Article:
United States District Court, W.D. New York
ADRIAN L. MITCHELL, Plaintiff,
NANCY A. BERRYHILL,  ACTING COMMISSIONER OF SOCIAL SECURITY, Defendant.
DECISION AND ORDER
MICHAEL A. TELESCA United States District Judge
by counsel, Adrian L. Mitchell ("plaintiff")
initially brought this action pursuant to Titles II and XVI
of the Social Security Act ("the Act"), seeking
review of the final decision of the Commissioner of Social
Security ("the Commissioner") denying his
applications for disability insurance benefits
("DIB") and supplemental security income
("SSI") . On November 15, 2016, this Court reversed
that decision and remanded the case solely for the payment
and calculation of benefits. Doc. 17.
now moves for an award of attorney's fees and costs
pursuant to the Equal Access to Justice Act
("EAJA"), 28 U.S.C. § 2412, in the amount of
$9, 478.29, which represents payment for 48.9 hours of
attorney time at an hourly rate of $193.83 per hour.
Commissioner has filed a response opposing plaintiff's
motion. For the reasons set forth below, this Court grants
Plaintiff's motion for EAJA fees.
EAJA provides in relevant part that:
Except as otherwise specifically provided by statute, a court
shall award to a prevailing party other than the United
States fees and other expenses, . . . incurred by that party
in any civil action ... brought by or against the United
States . . . unless the court finds that the position of the
United States was substantially justified or that special
circumstances make an award unjust.
28 U.S.C. § 2412(d) (1) (A) . The Commissioner argues
that plaintiff s EAJA request should be denied because her
position in the underlying case was "substantially
justified." Doc. 20 at 2-6.
report and recommendation ("R&R") completed in
this case, Magistrate Judge Leslie G. Foschio found that the
ALJ improperly credited the opinion of a reviewing state
agency psychologist, Dr. Mangold, over that of an examining
state agency psychologist, Dr. Ryan, who concluded that the
plaintiff had an IQ of 59 which would result in a presumptive
finding of disability under the Listings. See 20 C.F.R. Part
404, Subpart P, Appendix 1, § 12.05(B). Despite this
valid IQ finding, the ALJ credited Dr. Mangold's
conclusion that Dr. Ryan's IQ score "appear[ed] to
be an underestimate of [plaintiff's] intellectual
abilities." T. 363.
Court agreed with Judge Foschio's finding that the ALJ
erred and adopted the R&R in its entirety in its Decision
and Order dated November 15, 2016. As the Court pointed out
in its Decision and Order remanding this case, under relevant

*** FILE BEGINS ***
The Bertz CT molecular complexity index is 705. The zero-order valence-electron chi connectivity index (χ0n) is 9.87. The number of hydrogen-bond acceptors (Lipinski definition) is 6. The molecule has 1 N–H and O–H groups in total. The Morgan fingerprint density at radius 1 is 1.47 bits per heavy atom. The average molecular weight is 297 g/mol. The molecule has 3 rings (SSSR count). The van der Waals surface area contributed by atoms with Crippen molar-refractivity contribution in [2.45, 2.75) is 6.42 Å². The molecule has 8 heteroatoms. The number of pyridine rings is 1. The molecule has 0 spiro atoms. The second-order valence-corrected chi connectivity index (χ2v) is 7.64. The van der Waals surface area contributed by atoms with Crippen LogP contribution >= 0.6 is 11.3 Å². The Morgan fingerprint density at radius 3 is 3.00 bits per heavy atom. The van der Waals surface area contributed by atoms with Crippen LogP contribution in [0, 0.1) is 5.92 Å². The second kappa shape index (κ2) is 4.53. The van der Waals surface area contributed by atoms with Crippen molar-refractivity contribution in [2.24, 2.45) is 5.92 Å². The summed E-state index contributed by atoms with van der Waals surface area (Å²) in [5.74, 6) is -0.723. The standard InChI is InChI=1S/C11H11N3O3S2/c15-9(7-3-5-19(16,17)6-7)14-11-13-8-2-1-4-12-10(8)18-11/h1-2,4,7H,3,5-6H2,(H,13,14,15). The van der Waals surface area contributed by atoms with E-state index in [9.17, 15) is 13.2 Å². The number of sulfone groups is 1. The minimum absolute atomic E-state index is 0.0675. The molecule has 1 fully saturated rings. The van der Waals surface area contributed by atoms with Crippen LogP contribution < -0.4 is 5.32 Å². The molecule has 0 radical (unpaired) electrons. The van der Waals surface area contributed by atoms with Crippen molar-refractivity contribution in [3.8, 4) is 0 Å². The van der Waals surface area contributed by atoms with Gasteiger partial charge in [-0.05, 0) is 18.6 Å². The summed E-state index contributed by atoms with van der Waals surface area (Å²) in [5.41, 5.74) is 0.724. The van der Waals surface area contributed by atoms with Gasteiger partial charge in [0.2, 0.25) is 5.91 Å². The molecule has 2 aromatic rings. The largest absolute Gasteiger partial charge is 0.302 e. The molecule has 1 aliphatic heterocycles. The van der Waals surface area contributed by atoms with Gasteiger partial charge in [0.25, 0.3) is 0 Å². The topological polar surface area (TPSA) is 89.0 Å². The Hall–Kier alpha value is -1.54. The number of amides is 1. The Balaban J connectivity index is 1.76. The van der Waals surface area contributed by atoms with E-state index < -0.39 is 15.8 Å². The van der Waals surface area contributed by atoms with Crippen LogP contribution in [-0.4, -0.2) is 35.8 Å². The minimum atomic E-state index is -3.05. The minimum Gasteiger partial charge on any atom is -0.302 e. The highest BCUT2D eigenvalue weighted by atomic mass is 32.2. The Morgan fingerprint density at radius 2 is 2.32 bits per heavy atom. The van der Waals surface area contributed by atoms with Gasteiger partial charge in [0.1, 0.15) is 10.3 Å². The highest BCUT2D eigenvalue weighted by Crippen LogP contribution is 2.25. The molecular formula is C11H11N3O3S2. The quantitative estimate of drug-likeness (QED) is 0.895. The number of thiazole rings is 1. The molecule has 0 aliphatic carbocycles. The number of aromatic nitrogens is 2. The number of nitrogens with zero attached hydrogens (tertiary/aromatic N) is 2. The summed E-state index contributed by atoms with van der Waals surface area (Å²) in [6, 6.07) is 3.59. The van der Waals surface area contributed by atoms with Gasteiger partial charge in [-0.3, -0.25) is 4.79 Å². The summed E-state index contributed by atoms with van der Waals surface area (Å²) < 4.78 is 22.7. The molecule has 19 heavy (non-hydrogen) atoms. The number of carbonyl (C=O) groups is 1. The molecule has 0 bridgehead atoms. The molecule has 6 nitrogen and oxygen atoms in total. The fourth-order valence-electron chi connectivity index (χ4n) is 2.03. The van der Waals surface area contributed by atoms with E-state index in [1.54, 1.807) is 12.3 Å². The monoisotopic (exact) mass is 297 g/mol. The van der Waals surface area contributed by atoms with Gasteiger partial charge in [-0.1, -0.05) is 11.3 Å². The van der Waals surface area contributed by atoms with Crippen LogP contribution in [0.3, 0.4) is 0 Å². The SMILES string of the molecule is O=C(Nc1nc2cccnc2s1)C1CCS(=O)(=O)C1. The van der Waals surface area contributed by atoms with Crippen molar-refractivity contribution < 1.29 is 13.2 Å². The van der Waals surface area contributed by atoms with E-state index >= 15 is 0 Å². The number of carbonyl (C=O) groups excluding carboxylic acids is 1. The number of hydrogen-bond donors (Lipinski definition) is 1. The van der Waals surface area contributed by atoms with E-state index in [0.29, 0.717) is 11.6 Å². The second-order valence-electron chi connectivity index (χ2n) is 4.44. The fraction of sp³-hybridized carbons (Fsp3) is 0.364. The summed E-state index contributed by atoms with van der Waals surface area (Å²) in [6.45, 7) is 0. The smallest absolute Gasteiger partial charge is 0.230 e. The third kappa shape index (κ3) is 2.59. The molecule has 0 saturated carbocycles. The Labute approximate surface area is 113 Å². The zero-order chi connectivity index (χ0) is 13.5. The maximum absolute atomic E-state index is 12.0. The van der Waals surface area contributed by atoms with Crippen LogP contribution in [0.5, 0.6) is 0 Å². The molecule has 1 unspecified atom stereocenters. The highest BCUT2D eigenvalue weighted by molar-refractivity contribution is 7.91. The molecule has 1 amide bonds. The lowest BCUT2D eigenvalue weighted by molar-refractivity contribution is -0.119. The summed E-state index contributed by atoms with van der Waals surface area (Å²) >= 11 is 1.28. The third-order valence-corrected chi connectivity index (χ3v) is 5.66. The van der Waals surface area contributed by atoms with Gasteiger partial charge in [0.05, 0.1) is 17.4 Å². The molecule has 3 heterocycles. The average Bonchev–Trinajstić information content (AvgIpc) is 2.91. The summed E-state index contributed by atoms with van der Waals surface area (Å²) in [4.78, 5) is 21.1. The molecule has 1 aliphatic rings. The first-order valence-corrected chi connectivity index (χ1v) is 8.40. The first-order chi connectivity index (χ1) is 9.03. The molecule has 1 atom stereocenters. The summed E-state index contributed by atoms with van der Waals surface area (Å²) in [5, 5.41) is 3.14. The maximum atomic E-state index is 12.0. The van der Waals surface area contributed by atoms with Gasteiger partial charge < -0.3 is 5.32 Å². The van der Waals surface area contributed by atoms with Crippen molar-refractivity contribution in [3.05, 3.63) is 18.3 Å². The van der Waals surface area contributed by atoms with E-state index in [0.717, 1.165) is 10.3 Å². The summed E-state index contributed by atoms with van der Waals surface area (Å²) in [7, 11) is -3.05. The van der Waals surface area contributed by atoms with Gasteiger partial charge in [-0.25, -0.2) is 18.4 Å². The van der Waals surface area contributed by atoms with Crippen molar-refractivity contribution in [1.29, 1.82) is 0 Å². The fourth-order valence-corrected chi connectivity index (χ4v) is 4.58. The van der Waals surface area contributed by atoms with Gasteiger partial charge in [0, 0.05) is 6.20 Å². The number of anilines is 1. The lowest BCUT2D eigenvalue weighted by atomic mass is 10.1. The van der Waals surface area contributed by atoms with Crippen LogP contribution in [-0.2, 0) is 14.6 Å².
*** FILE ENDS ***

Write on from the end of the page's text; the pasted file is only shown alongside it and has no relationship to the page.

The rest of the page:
precedent "it is improper to rely on the opinion of a
non-treating, non-examining doctor because the inherent
subjectivity of a psychiatric diagnosis requires the
physician rendering the diagnosis to personally observe the
patient." Maldonado v. Cominfr of Soc.
Sec, 2014 WL 537564, *15 (E.D.N.Y. Feb. 10,
2014)(quoting Fofana v. Astrue, 2011 WL 4987649, *20
(S.D.N.Y. Aug. 9, 2011) (quoting Velazquez v.
Barnhart, 518 F.Supp.2d 520, 524 (W.D.N.Y. 2007))).
"Accordingly, 'the conclusions of a physician who
merely reviews a medical file and performs no examination are
entitled to little, if any, weight.'" Id.
(quoting Filocomo v. Charter, 944 F.Supp. 165, 170
n.4 (E.D.N.Y. 1996)).
the well-established precedent, the Court rejects the
Commissioner's argument that its position in the
underlying case was "substantially justified" for
purposes of the EAJA. See, e.g., Rugless v. Comm'r of
Soc. Sec, 2014 WL 2648772, *4 (W.D.N.Y. June 13, 2014)
(noting that it is the Commissioner's burden to make a
"strong showing" that its position was
"substantially justified, " and finding that where
an ALJ fails to apply the correct legal standard,
Commissioner's opposition is not substantially justified
for purposes of the EAJA). Accordingly, the Court finds that
the Commissioner was not substantially justified in defending
the ALJ's rejection of Dr. Ryan's valid,
listing-level IQ score.
Court must next determine if the hours expended and the rates
charged by plaintiff's attorney are reasonable, which
remains the burden of the fee applicant. See Hensley v.
Eckerhart, 4 61 U.S. 424, 433 (1983) . In this Circuit,
"[t]he lodestar approach governs the initial estimate of
reasonable fees." Grant v. Martinez, 973 F.2d
96, 99 (2d Cir. 1992) . Under this approach, "the number
of hours reasonably expended on the litigation [are]
multiplied by a reasonable hourly rate." See
Hensley, 461 U.S. at 433; Grant, 973 F.2d
at 99. The government argues that the request for fees is
excessive and should be reduced.
Court has broad discretion to determine the amount of time
reasonably expended, but is not required to "scrutinize
each action taken or the time spent on it" when
determining what is reasonable. Aston v. Sec'y- of
Health and Human Serv., 808 F.2d 9, 11 (2d Cir. 1986) .
District courts in this Circuit have held that a routine
social security case generally requires between twenty and
forty hours of attorney time. See e.g., Cruz v.
Apfel, 48 F.Supp.2d 226, 230 (E.D.N.Y. 1999); Grey
v. Chater, 1997 WL 12806 at *1 (S.D.N.Y. 1997);
Greenidge v. Barnhart, 2005 WL 357318 at note 16